I would argue, however, that the greatest reward of gardening is feeling connected to the same soil from which God formed us. Tending a garden provides a joy that is unrivaled by other hobbies.
Instinctive, purposeful, and joyful though it may be, still the question remains: how do I begin my food garden?
A few helpful tips to begin:
1. Discover the gardening hardiness zone of where you live by clicking this link. This will help you determine what can be grown in your area, as well as the best times to plant certain crops!
2. Designate a sunny spot for planting! As I mention in my gardening post last year, watch the area you wish to plant for a while to see how much sun or shade it receives during 8 hours.
3. Research fruit and vegetables that grow well in your zone, as well as which plants go well together as companions, and will thrive in the amount of sunlight available in the garden. As disappointing as it is, sometimes certain crops just will not do well where you live (i.e. fruit trees, although I will admit that I am still determined to find apples that will thrive in Mississippi), but there are a great number of crops that do well across various climates. There are also varieties of vegetables and fruit bred for particular areas (i.e. heat-tolerant tomatoes, etc.).
4. I cannot emphasize this enough: START SMALL. It is better to grow a few things well than to feel completely overwhelmed by having so much to tend to. Beginning with a small garden is a great way to gain confidence. Several wonderfully easy plants to begin growing are strawberries, herbs, tomatoes, pole beans, summer squashes, and cucumbers.
5. For the first year of planting, I recommend starting from both seed and transplanting established plants. Cucumbers, squash, and beans are a breeze to begin from seed. I like combining both established plants and seeds for tomatoes and peppers to both jumpstart and extend the growing season. But for those feeling most intimidated by the process, I recommend buying plants to transplant! Having a visible plant is also easiest to remember to water than waiting for seeds to sprout.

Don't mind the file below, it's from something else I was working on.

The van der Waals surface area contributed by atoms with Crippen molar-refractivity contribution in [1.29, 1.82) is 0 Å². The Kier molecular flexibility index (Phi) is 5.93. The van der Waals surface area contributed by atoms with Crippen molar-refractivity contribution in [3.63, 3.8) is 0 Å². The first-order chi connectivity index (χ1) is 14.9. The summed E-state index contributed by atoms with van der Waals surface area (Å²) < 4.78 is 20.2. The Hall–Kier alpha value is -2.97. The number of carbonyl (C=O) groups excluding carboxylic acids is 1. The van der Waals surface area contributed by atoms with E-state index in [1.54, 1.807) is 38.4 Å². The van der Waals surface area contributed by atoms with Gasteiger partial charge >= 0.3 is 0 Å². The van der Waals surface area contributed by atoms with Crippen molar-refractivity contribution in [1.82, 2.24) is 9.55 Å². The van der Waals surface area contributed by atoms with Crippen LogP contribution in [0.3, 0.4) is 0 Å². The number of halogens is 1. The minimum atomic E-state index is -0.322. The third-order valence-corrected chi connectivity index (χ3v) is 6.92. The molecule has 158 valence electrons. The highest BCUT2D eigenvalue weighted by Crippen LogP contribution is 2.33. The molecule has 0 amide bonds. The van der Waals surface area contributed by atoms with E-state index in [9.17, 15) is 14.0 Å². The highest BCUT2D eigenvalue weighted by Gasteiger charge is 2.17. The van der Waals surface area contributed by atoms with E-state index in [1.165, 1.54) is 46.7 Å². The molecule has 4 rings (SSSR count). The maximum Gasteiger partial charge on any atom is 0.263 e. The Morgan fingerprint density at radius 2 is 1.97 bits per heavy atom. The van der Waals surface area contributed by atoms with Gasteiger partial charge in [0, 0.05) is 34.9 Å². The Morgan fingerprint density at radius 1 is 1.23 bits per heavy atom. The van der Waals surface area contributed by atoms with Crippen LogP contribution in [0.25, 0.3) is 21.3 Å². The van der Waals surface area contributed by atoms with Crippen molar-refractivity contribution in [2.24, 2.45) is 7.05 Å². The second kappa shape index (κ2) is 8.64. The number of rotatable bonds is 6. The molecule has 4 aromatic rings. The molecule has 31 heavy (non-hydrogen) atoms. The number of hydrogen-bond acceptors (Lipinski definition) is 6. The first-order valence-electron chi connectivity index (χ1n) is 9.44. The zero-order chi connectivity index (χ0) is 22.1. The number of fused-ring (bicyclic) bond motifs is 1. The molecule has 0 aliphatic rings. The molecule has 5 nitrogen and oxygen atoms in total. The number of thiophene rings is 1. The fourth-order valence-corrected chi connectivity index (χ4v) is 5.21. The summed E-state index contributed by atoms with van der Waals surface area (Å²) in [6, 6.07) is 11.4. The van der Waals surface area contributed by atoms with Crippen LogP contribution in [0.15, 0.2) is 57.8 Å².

Tip: There are many tips and tricks to increase yield and deter pests and disease, but of all of the tips I have encountered, the most striking one is banana peel fertilizer. Soak banana peels in water for a 24 to 48-hour period to extract the potassium, calcium, magnesium, and phosphorus, discard the peels and pour the water at the base of your tomato, basil, and rose plants. My tomato plants have never been so healthy in appearance!
Tip: Don't forget to also plant beauty to feed the soul. So many flowers make wonderful companions for your edibles: cosmos, echinacea, lavender, and more. Planting a garden with both edibles and flowers is like breathing with both lungs! There is both joy and satisfaction to be found in filling the table with food and flower that you have grown with your own hands.
Though the challenges facing today's home are different from those generations ago, we can still "sow seeds of victory" and hope by reducing our dependence upon the system.